At the hairdryer-in-bath risk of stating the obvious, walking can be defined as movement by means of putting one foot in front of the other. Sounds simple enough. But when it comes to planning your long-dreamed-of trip to Patagonia and that once-in-a-lifetime hike... or do you mean trek... hike... no, trek? What is the difference? Are you intending to backpack or tramp? Is there any remote chance of engaging in bushwhacking? Are you unwittingly embarking upon a thru-hike? The walking world suddenly becomes a true linguistic jungle, and those who aren't in the know start to trail behind - so let’s try to forge (or should that be bushwhack?) a path through all the confusion!
Whatever you call it, walking is an unmissable opportunity to immerse yourself in nature!
First things first, hiking is a leisure activity which can take place over just one day, or include unlimited overnight stays at hostels, campsites or guest houses, and generally involves walking along designated paths and following trails through scenic spots. Hikes can be as physically demanding as you choose, and you might go to explore a new and beautiful area, or to improve your physical fitness and get in shape. Hiking has also been linked to stress and anxiety relief. Fresh air to blow away the cobwebs, gorgeous views, the singsong of the birds in the trees - it’s a great way to experience the outdoors and immerse yourself in the natural world around you! That is not to say that you should not be fully prepared for all possible weather conditions, bringing plenty of warm, breathable layers, medical supplies, ample food and water, and comfortable walking shoes to boot. Hikers carry everything they need for their expedition on their backs, and must be ready for every eventuality, even if they are treading well-marked paths.
Hiking often encompasses scenic trails
Trekking, on the other hand, is generally used to describe a rigorous, multi-day trip across varied terrain, which is not normally accessible by other means of transport, and which often does not have established pathways, meaning a guide is frequently necessary or at least advisable. You should always carry a compass and a detailed map, as your orienteering skills might be tested. You'll be staying the night in tents or huts, so there is far less likelihood of home comforts than with hiking, where there is the possibility of returning home to your hotel at the end of a long day! Trekking is, as a rule, more challenging and intense as an activity, testing your physical and even mental endurance. It is vital to be in shape before starting the trek, and not to view it as a means to get fit in itself. It often takes place in tough, hilly or mountainous areas of outstanding natural beauty, like hiking, but trekking can also denote necessity, for it is sometimes an unavoidable alternative in the absence of other means of transport. Conversely, hiking is a purely recreational activity. It is absolutely crucial that all those embarking upon treks have the correct survival kit, as well as well-fitting, sturdy boots, poles, First Aid supplies, a roll of trusty duct tape for your blisters, all the essential gear you need to set up camp, and plenty of breathable layers to adjust to the frequently varying temperatures out in the wilds of nature. Treks are often supported by porters or animals to carry heavy packs and supplies, whilst a hiker will generally carry their own pack. Check out our article on what to wear on your Patagonia trek for more details, and this guide on picking the perfect pair of boots which will become your new best friends (but potentially your worst enemies if you're not careful!).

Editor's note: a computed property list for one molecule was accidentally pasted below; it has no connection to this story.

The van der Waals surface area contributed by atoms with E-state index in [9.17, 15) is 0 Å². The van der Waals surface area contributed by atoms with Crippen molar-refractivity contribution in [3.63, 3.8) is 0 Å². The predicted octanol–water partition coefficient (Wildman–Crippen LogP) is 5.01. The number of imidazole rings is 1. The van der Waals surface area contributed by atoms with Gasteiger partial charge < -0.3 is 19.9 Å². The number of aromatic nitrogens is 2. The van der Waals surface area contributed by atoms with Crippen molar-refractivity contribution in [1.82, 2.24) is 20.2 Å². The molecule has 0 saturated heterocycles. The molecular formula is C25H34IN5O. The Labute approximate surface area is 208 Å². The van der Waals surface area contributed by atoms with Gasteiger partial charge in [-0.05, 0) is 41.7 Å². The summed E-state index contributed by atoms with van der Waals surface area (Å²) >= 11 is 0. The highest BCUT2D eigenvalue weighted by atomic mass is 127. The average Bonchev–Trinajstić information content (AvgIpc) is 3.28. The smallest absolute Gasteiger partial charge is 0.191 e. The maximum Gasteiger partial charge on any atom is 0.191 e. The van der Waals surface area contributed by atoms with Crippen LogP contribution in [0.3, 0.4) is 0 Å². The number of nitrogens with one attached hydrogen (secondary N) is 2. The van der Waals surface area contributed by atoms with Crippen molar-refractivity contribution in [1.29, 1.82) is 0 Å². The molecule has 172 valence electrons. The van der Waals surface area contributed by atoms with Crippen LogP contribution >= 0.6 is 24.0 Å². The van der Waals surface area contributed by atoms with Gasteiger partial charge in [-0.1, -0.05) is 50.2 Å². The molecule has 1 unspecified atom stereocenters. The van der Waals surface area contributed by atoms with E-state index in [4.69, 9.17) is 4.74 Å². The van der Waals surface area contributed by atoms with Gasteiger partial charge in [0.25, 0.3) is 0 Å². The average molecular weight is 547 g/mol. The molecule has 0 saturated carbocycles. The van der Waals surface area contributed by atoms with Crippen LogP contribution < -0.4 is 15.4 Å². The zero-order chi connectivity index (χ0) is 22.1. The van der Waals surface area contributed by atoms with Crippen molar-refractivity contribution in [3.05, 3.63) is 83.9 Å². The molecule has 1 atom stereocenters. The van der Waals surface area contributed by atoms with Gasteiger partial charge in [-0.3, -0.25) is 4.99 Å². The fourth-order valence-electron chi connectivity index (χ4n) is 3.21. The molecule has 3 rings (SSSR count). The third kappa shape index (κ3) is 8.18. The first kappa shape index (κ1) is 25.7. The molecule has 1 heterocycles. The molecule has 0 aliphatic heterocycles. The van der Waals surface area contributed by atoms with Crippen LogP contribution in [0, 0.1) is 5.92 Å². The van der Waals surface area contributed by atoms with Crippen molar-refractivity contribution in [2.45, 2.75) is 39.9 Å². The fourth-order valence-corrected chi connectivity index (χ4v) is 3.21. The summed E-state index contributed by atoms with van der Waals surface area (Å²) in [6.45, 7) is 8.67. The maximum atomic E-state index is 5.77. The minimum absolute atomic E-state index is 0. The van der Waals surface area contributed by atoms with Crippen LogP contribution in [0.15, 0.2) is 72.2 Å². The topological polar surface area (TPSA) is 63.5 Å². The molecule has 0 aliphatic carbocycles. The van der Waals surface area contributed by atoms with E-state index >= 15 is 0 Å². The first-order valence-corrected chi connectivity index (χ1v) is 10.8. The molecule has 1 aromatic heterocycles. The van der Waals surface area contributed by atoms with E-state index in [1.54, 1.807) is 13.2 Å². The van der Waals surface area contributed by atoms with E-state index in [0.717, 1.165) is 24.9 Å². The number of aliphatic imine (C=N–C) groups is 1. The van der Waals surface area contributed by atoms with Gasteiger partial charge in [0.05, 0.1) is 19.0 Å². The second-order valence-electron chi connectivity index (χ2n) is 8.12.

What treks can I take in Chile? You will be spoilt for choice in the vast wilderness of Patagonia, with the famous 7 day W-Trek a firm favourite, as well as the shorter 5 day version, and the Torres Del Paine Circuit. Or why not travel to the driest place on Earth, and take the ultimate Atacama adventure?
Seven-day Atacama Desert Trek
Walk the walk and talk the talk
In New Zealand, a walking expedition with at least one overnight stay involved is called tramping. It involves carrying all the things you are possibly going to need and walking cross-country to the next cosy hut which you can stay in with other fellow trampers. This kind of walking is known more commonly as bushwalking in Australia, and backpacking in North America, whilst in the United Kingdom it is often called hillwalking, with both campsites and huts being taken advantage of for overnight stays. You might hear the term thru-hiking be bandied about too, which is essentially walking a long distance trail from end to end. Last, but by no means least, bushwhacking is walking through thick vegetation and undergrowth which requires constant cutting away to clear the path ahead. This might feature in a long-distance trek across uncharted terrain.
Trekking El Plomo in the Andes will be a rewarding challenge!
So hopefully this has cleared up any confusion - hiking and trekking are frequently used interchangeably, but the important difference to note is one of intensity. Whilst a short day-hike might see you happily pottering along at an easy to moderate pace, a trek is bound to be more of a challenge, which demands more careful consideration and physical preparation.
Has all this talking of hiking and trekking got you hungry for an adventure of your own? Find out more about the excursions available and chat to our travel team today!